Grasshoppers can lose their legs if a predator attacks them or if they are damaged. Sometimes they will drop their legs if they have been caught. The damage can be repaired if they are still a juvenile and going through moults, however not if they are an adult.
There’s no doubt that the ability of certain animals to regenerate is fascinating. For us humans, unfortunately, there’s not much we can do if we lose a limb. Modern medicine can try to repair the damage or offer us bionic replacements, but there’s no chance of spontaneously growing a new leg or arm.
Yet, regeneration is found across a surprising number of animal species. It is a well-studied phenomenon, with scientists hypothesising that if this process were better understood, we might be able to replicate it with human cells, meaning one day we really could simply grow new limbs to replace the old.
For most species, this magic trick can’t just be practised on just any old body part, with specific limbs being suitable to be regrown. Many reptile species are well-known for regeneration, with tails being the most common appendages to have this ability. When startled or caught, reptiles such as the common lizard, or the grass snakes, will drop or shed their tail.
This has the advantage of distracting the predator, as they will often stop to eat the tail and not notice the rest of the animal disappearing into the vegetation. The tail will then slowly regrow, starting as a bit of an odd looking lump. The final tails are sometimes a slightly different colour from the rest of the animal, showing where the break line was.
Many sea creatures are well versed in regeneration. The starfish, for example, is very quick to lose one or two of its arms, also known as rays, if required for survival. Some starfish have been found to regenerate the whole of their body from only a remaining arm or part of a limb.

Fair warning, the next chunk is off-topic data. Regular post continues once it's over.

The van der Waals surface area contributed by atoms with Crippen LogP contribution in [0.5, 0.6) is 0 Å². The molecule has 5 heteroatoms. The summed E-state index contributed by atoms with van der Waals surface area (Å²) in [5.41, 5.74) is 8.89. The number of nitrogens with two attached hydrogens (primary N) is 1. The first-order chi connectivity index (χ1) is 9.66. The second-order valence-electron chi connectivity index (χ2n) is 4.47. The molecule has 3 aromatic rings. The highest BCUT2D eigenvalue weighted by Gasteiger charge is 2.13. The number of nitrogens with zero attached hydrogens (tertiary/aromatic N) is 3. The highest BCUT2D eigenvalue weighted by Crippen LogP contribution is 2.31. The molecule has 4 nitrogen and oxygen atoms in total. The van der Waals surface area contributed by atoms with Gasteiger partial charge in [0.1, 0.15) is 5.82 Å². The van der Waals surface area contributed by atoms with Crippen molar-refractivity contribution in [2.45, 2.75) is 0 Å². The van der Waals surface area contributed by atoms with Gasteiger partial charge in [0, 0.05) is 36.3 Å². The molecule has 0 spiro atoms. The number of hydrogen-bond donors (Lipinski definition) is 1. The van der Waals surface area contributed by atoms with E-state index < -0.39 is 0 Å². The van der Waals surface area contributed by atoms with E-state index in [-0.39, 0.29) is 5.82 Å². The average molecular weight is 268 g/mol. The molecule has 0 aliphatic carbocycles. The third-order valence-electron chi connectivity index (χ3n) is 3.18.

The most famous regenerator has to be axolotl. This strange pink salamander is not only able to regenerate any lost limbs, but it can regenerate vital organs such as its heart and parts of its brain. It can do this throughout its life, meaning it’s able to survive the odd hungry nip here and there.
Can grasshopper’s regenerate?
It’s not uncommon for insects to lose limbs. Mostly this can happen if they are damaged or if a predator grabs their legs as they are trying to escape. Grasshoppers have the ability to jettison one or both of their legs if need be.
To do this, the nerve between the second and third limb segments breaks; however, no tissue damage is occasioned. For many grasshoppers, their defence mechanism is to hop or fly away from danger. In most circumstances, this will be enough, but with a quick opponent, the back legs are the most vulnerable area, which will be the easiest to grab hold of. Here the grasshopper has two choices, to be consumed entirely or give up on their captured limb.
Whether or not a grasshopper’s limb will return is primarily to do with the life stage the insect is at. As grasshopper grow, they moult. If they have lost a limb early on in their moulting process, they may be able to regrow it a little at a time during each moult. However, if they lose it as an adult or towards the end of their moulting growth spurts, they can remain limbless for the rest of their lives.
Can grasshoppers live without their legs?
The good news for a grasshopper is that their back legs often aren’t essential to go on living. What is critical is the ability to keep feeding. Many grasshoppers can fly, meaning they have an alternative means of transportation. Even those that can’t fly still have four legs to get around on.
However, a grasshopper’s body is weighted so that balancing requires six legs, meaning getting around can be much more difficult without all of them. If they struggle to move easily, they may not be able to get enough food to survive and will slowly starve to death. Additionally, a less agile grasshopper is at increase risk of being eaten by a predator.
Aside from eating a grasshopper’s main aim is to mate. As many grasshoppers use their legs to make the noise that calls in their mates, it can be more challenging to get a willing partner. As the females often don’t sing as much as the males, it may be easier for them to get a little romance if a little legless.
Be kind to nature
Engaging with nature is highly beneficial both for our understanding of it and for our mental health. Part of this can be holding animals, such as insects. But it’s easy to forget how vulnerable these creatures can be and how easily we can damage them. Handling a grasshopper roughly could result in them losing a limb. While they can live without a leg, or sometimes even two, their lives will be significantly more difficult because of it. After all, not every animal is as lucky as an axolotl and can conjure up new limbs at will.